Ig Nobel-winning Indian murder trick can be adapted for the Internet

The non-biologically-murderous trick that led to an Ig Nobel Peace Prize for the living dead can be easily adapted for the Internet age, suggests an AFP report.

The 2003 Ig Nobel Peace Prize was awarded to Lal Bihari, of Uttar Pradesh, India, for a triple accomplishment: First, for leading an active life even though he has been declared legally dead; Second, for waging a lively posthumous campaign against bureaucratic inertia and greedy relatives; and Third, for creating the Association of Dead People.

The AFP reports, today, on a high-tech version of this form of murder:

Def Con: Hackers can virtually kill people, manipulate death records, Australian security expert says

A rush to make registering deaths digital has made it simple for maliciously-minded hackers to have someone who is alive declared dead by authorities, an Australian computer security expert says.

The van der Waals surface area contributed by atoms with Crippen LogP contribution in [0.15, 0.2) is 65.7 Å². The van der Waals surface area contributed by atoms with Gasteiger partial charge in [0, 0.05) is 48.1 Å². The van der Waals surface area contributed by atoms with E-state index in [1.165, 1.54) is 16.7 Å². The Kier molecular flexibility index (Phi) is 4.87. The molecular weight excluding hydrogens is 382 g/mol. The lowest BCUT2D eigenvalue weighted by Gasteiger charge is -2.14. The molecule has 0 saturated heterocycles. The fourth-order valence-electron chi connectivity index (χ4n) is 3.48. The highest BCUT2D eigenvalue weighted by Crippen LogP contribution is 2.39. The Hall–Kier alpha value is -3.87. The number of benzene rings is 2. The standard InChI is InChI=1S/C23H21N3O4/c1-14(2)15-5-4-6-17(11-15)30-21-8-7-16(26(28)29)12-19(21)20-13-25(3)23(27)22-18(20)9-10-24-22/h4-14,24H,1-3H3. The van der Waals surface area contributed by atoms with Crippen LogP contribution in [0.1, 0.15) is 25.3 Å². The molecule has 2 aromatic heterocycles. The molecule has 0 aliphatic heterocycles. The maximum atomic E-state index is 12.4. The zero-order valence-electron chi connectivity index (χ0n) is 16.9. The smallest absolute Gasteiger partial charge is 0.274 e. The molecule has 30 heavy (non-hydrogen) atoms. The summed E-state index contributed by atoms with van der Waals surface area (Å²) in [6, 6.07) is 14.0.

Getting birth certificates for virtual babies was demonstrated to be even easier than killing off people in the digital world, because registering births online only involves doctors and parents.

Hackers at the infamous annual Def Con gathering in Las Vegas on Friday got schooled in how to be online killers.

“This is a global problem,” Australian computer security specialist Chris Rock said, as he launched a presentation titled I Will Kill You….

You can learn more about the original, low-tech murder method — and about the prize-winning response of some of the murder victims — on Improbable Research podcast #11: The Knight of the Living Dead.

Click on the “Venetian blinds” icon — at the lower right corner here — and then select “EPISODE 11: The Knight of the Living Dead”:

(Thanks to Kurt Verkest for bringing this to our attention.)

BONUS: A Times of India report about how some of the living dead are standing for election to political office.